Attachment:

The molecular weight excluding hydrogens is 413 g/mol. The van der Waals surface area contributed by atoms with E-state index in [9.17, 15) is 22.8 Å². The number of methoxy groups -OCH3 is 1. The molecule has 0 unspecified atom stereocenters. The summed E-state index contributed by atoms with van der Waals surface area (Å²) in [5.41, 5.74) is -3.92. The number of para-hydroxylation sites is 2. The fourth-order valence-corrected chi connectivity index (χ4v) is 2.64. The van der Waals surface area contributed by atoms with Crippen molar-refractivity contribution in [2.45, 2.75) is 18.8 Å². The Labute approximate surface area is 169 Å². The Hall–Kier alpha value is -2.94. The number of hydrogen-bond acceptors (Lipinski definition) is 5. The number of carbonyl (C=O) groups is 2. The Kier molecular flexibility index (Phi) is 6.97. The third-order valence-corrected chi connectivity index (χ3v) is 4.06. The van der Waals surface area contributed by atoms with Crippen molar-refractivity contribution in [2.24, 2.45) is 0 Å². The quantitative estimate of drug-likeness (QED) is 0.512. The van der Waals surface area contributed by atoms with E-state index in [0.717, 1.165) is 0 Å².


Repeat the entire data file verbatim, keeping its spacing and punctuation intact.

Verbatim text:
The molecular weight excluding hydrogens is 413 g/mol. The van der Waals surface area contributed by atoms with E-state index in [9.17, 15) is 22.8 Å². The number of methoxy groups -OCH3 is 1. The molecule has 0 unspecified atom stereocenters. The summed E-state index contributed by atoms with van der Waals surface area (Å²) in [5.41, 5.74) is -3.92. The number of para-hydroxylation sites is 2. The fourth-order valence-corrected chi connectivity index (χ4v) is 2.64. The van der Waals surface area contributed by atoms with Crippen molar-refractivity contribution in [2.45, 2.75) is 18.8 Å². The Labute approximate surface area is 169 Å². The Hall–Kier alpha value is -2.94. The number of hydrogen-bond acceptors (Lipinski definition) is 5. The number of carbonyl (C=O) groups is 2. The Kier molecular flexibility index (Phi) is 6.97. The third-order valence-corrected chi connectivity index (χ3v) is 4.06. The van der Waals surface area contributed by atoms with Crippen molar-refractivity contribution in [2.24, 2.45) is 0 Å². The quantitative estimate of drug-likeness (QED) is 0.512. The van der Waals surface area contributed by atoms with E-state index in [0.717, 1.165) is 0 Å².